Eilish was only 15 when she found out she had cancer. Today, she is running the London Marathon for Teenage Cancer Trust. Read her story here:
I’d had a lump in my neck which spread across my tonsils and my airwaves, so I had an operation to remove it. It left me without feeling in half of my neck. Within 10 days I was diagnosed with a rare form of cancer - Nodular Lymphocyte Predominant Hodgkin Lymphoma. I didn’t know what it was to start with. It all happened so quickly.
I was treated at UCLH and I had low grade chemo which was meant to be less aggressive. Unfortunately, I reacted badly to it and the treatment was worse than I expected. I lost my hair and I got mucositis which kept delaying my treatment.
When I was going through treatment I was just so focused on finishing that my mental health was ok. After I was told I was in remission I really struggled to come to terms with the whirlwind of emotions I was feeling. Obviously, I was so happy as I was cancer free, but I was also feeling lonely and isolated. I love my friends and family to bits, but I felt like no-one could relate to what I had been through as much as they tried to.
I felt like everyone just expected me to go back to being 'normal', if that was even possible after you've been through something so life changing. I also felt guilty for surviving and felt guilty for being unhappy when I was healthy when there were so many people who weren't as lucky as me or were still fighting. I felt like I shouldn't be struggling because I didn't have the right to as my situation could have been a lot worse. I battled with this for a long time and went around and around in circles. No one warned me of the mental battle you also have to face and that is really difficult.
I agreed to see a counsellor but after one session I decided it wasn't for me. I found it really hard to open up to someone who, in my eyes, didn't understand what I was going through. I needed to talk to someone who I could chat to without feeling like I had to sum up in a couple of words how I was feeling in that particular moment.
Luckily, Teenage Cancer Trust recognises that your battle doesn’t end as soon as your treatment does and that the mental battle is just as hard as the physical one. The Clinical Nurse Specialist from Teenage Cancer Trust talked to me about Find Your Sense of Tumour (FYSOT), their three-day gathering which brings together young people who have experienced cancer. She thought it would help me come to terms with how I was feeling.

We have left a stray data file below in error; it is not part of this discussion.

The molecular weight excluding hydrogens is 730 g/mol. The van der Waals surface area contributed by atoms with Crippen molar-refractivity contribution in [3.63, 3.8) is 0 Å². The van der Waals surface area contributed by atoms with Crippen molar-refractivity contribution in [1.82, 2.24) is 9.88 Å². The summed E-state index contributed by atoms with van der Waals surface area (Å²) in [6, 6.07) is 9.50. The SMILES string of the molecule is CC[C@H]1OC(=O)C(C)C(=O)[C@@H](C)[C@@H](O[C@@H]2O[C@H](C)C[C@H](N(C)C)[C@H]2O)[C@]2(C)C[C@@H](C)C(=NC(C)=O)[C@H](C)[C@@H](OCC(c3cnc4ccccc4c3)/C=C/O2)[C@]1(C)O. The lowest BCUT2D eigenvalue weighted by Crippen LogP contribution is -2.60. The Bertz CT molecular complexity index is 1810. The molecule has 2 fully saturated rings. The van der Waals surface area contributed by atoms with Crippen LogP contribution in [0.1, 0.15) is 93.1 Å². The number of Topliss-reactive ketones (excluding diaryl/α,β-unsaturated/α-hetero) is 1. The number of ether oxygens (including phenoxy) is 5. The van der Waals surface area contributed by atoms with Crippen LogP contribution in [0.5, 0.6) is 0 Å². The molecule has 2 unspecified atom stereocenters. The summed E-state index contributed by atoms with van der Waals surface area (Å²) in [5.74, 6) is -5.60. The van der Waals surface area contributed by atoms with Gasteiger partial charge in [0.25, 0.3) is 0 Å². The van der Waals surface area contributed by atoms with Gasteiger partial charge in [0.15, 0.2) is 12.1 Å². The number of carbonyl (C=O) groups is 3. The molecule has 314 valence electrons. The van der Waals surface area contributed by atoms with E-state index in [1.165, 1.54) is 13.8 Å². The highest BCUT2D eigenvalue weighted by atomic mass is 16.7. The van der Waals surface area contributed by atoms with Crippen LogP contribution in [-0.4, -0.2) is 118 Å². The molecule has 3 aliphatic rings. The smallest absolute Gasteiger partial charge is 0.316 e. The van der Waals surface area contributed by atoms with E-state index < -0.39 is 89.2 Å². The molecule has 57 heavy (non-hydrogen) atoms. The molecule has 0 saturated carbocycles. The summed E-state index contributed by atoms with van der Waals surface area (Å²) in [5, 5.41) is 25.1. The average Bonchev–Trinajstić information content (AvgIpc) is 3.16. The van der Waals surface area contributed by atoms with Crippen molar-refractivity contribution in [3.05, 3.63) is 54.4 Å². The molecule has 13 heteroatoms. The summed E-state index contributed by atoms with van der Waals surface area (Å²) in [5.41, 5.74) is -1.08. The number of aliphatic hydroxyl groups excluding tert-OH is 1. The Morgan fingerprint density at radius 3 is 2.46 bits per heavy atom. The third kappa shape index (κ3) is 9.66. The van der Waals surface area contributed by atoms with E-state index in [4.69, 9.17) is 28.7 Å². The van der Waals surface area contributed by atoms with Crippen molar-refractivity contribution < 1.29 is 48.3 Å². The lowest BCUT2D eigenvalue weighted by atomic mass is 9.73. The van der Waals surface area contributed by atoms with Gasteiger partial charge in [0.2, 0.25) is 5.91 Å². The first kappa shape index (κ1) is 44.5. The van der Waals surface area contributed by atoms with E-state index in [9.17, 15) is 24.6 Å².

Going to something like that without anyone I knew was a bit out of my comfort zone, but my mum convinced me that it would be good for me. I’m so glad I went as it was the first step in me coming to terms with what I had been through and I left feeling a lot more confident.
It was the first time I had spent time with any other young people who had had a cancer diagnosis. This helped improve my confidence in speaking about the things I was struggling with. I was in a really relaxed environment and I could chat to people about the side effects I had suffered and was still suffering and relate to them about experiences they had also been through. This gave me so much peace knowing I wasn't abnormal for thinking the things I was or feeling the way I was. The weekend gave me more confidence in chatting and making friendships with people who had been in a similar situation. Before I was diagnosed I was quite shy anyway and the diagnosis just knocked my confidence even more, but FYSOT was the first step I took to rebuild it.
The weekend was also really informative about many things I was worrying about. We got to choose which speeches we went to, which was great as the experts covered a lot of the questions I didn’t want to ask at check-ups in front of my mum. No words describe how glad I am I went, and I’d recommend to anyone to attend if they can.
I also got to go to Teenage Cancer Trust’s the Way Forward event which had talks on things like employment, diet and fertility. I felt really comfortable around the other young people and felt happy to ask questions in front of them. I hadn’t been able to ask the questions at my doctor’s appointment as I felt so emotional still.
Now, if I am worried about anything, I speak to the friends I met at those events, so it is so important that Teenage Cancer Trust put young people in touch that way.
I found as soon as I started to be open about how I was feeling and talking to other young people about it my mental health improved. I started to accept what I had been through and started to turn it into a positive thing rather than seeing it as a negative.
That’s when I started to take on fundraising challenges and I’ve decided to run the Virgin Money London Marathon for Teenage Cancer Trust because I wanted to thank them for their support and give something back.
I’ve never done a marathon before, but I like having a goal to work towards. I like running, biking, and going to the gym, so I am confident that I will do it.
I am healthy and in a really good position in life to do this; I’ve lost friends along the way who haven’t had the chance to do anything like this or live life, so I am doing this for them too. I’ll also be running for all those friends I’ve got who are still battling or who are in remission like me. They’re all still fighting too; just because you’re in remission doesn’t mean your battle is over, the emotions are all still there.